In spite of an earlier commitment to consider our amendments, the attorney-general summarily dismissed them all.

So attention then turned to Labor’s position.

Senator Collins listened carefully to our amendments and responded that they were “minimalist” and “may indeed warrant further consideration”. She then went on to say that Labor would not be supporting any of the cross-benchers amendments.

It was a jaw-dropping, George Costanza inspired, do-the-opposite moment. Had anyone been in the chamber, there would have been gasps of disbelief. Collins went on to explain that Labor would vote the government’s bill into law, but would consider fixing up the law at a later stage.

Now while I am new in this job, I can count. Labor can’t fix up the law once it has been passed in the Senate. They don’t have the numbers in the House of Representatives.

The bill is now the law. And finally, too late, no less a Labor figure than Anthony Albanese refers to it as draconian.

September 25 was a bad day for freedom in Australia.

By: David Leyonhjelm

Published:, Saturday 18 October 2014 10.00 AEST


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2011-02-13 Free Speech

(Thanks to Sarah for the Civic participation task.. *wink)

Should Australia have a bill of rights?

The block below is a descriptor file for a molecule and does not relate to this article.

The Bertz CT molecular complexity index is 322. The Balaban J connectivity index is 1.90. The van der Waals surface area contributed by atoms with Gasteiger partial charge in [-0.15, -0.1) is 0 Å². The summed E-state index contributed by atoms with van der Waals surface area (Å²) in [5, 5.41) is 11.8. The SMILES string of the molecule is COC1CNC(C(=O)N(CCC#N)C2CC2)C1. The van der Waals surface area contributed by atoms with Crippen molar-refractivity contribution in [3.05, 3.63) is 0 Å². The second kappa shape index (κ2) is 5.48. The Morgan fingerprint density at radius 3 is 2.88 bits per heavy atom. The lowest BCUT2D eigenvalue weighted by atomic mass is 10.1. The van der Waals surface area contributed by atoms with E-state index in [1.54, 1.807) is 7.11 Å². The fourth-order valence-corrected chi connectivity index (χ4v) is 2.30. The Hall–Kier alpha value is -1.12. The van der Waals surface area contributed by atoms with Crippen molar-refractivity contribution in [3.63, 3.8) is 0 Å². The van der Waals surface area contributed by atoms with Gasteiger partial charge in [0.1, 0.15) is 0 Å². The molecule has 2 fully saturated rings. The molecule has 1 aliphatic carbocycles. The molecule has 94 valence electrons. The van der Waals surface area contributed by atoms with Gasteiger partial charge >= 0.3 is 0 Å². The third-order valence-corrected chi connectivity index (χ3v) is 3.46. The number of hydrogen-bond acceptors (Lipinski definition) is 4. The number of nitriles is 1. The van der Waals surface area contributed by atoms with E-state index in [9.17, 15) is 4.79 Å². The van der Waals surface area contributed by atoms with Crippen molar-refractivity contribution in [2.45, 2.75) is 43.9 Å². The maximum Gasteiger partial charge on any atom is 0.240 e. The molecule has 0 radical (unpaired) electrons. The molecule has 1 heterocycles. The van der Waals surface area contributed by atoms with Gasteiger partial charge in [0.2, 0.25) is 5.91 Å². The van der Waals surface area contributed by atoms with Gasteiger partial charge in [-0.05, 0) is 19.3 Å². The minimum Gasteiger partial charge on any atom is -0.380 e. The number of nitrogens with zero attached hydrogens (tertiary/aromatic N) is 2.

Each attempt to introduce a bill of rights in Australian law has proved unsuccessful. As stated by Professor George Williams:

“…In each case, proponents of change have been unable to inspire Australians with the simple idea that improving the protection of their rights is a change for the better.”

Firstly, the general purpose of a bill of rights is;

“To set limits on what the government can and cannot do in regard to personal liberties.”

In March The Australian has printed an article “Rights Bill is Still a Threat”, which has reiterated the chance of a bill of rights in Australia . Australia appears to be the only developed democracy in the world without a bill of rights. Australia’s National Human Rights Consultation Committee found more than 80 per cent of the submissions were supporting a bill of rights . Accordingly, should Australia have a bill of rights?

Models suitable for Australia